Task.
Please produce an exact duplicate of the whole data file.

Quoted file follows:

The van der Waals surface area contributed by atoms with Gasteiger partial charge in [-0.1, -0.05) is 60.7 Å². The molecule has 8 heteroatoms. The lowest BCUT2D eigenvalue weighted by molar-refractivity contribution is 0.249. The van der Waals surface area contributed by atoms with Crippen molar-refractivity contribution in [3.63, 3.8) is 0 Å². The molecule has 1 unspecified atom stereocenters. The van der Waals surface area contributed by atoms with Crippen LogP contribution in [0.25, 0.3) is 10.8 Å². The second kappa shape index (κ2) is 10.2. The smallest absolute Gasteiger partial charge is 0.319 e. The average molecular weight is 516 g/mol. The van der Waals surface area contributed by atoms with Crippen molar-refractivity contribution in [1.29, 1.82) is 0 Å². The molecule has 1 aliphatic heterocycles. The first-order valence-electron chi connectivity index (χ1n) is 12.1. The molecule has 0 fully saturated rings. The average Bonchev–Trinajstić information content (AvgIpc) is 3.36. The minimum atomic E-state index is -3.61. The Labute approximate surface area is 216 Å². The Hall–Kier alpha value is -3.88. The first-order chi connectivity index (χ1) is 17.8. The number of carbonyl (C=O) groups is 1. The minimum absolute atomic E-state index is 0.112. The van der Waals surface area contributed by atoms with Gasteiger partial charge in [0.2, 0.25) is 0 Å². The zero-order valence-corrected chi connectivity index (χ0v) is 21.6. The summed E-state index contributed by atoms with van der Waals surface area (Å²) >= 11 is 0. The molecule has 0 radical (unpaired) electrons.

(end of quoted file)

The van der Waals surface area contributed by atoms with Gasteiger partial charge in [-0.1, -0.05) is 60.7 Å². The molecule has 8 heteroatoms. The lowest BCUT2D eigenvalue weighted by molar-refractivity contribution is 0.249. The van der Waals surface area contributed by atoms with Crippen molar-refractivity contribution in [3.63, 3.8) is 0 Å². The molecule has 1 unspecified atom stereocenters. The van der Waals surface area contributed by atoms with Crippen LogP contribution in [0.25, 0.3) is 10.8 Å². The second kappa shape index (κ2) is 10.2. The smallest absolute Gasteiger partial charge is 0.319 e. The average molecular weight is 516 g/mol. The van der Waals surface area contributed by atoms with Crippen molar-refractivity contribution in [1.29, 1.82) is 0 Å². The molecule has 1 aliphatic heterocycles. The first-order valence-electron chi connectivity index (χ1n) is 12.1. The molecule has 0 fully saturated rings. The average Bonchev–Trinajstić information content (AvgIpc) is 3.36. The minimum atomic E-state index is -3.61. The Labute approximate surface area is 216 Å². The Hall–Kier alpha value is -3.88. The first-order chi connectivity index (χ1) is 17.8. The number of carbonyl (C=O) groups is 1. The minimum absolute atomic E-state index is 0.112. The van der Waals surface area contributed by atoms with Gasteiger partial charge in [0.2, 0.25) is 0 Å². The zero-order valence-corrected chi connectivity index (χ0v) is 21.6. The summed E-state index contributed by atoms with van der Waals surface area (Å²) >= 11 is 0. The molecule has 0 radical (unpaired) electrons.